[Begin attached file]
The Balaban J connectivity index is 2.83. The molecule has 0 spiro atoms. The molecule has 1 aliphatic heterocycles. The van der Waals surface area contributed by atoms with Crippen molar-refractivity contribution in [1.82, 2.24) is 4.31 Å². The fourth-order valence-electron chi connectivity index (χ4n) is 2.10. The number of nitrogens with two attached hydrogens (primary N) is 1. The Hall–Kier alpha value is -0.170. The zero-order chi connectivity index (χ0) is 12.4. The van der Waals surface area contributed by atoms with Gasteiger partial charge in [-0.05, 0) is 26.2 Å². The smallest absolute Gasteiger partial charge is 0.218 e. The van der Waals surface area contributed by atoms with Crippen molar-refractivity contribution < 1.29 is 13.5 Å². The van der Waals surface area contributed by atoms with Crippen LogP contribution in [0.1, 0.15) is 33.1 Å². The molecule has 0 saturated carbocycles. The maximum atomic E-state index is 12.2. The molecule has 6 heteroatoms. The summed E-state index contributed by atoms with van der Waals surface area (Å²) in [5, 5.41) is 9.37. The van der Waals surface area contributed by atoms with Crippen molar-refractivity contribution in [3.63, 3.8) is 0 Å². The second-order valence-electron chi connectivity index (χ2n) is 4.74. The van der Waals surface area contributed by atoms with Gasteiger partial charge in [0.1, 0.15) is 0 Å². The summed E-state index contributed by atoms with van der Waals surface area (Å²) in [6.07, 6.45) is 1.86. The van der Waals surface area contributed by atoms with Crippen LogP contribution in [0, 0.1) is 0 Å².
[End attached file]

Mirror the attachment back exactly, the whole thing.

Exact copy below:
The Balaban J connectivity index is 2.83. The molecule has 0 spiro atoms. The molecule has 1 aliphatic heterocycles. The van der Waals surface area contributed by atoms with Crippen molar-refractivity contribution in [1.82, 2.24) is 4.31 Å². The fourth-order valence-electron chi connectivity index (χ4n) is 2.10. The number of nitrogens with two attached hydrogens (primary N) is 1. The Hall–Kier alpha value is -0.170. The zero-order chi connectivity index (χ0) is 12.4. The van der Waals surface area contributed by atoms with Gasteiger partial charge in [-0.05, 0) is 26.2 Å². The smallest absolute Gasteiger partial charge is 0.218 e. The van der Waals surface area contributed by atoms with Crippen molar-refractivity contribution < 1.29 is 13.5 Å². The van der Waals surface area contributed by atoms with Crippen LogP contribution in [0.1, 0.15) is 33.1 Å². The molecule has 0 saturated carbocycles. The maximum atomic E-state index is 12.2. The molecule has 6 heteroatoms. The summed E-state index contributed by atoms with van der Waals surface area (Å²) in [5, 5.41) is 9.37. The van der Waals surface area contributed by atoms with Crippen molar-refractivity contribution in [3.63, 3.8) is 0 Å². The second-order valence-electron chi connectivity index (χ2n) is 4.74. The van der Waals surface area contributed by atoms with Gasteiger partial charge in [0.1, 0.15) is 0 Å². The summed E-state index contributed by atoms with van der Waals surface area (Å²) in [6.07, 6.45) is 1.86. The van der Waals surface area contributed by atoms with Crippen LogP contribution in [0, 0.1) is 0 Å².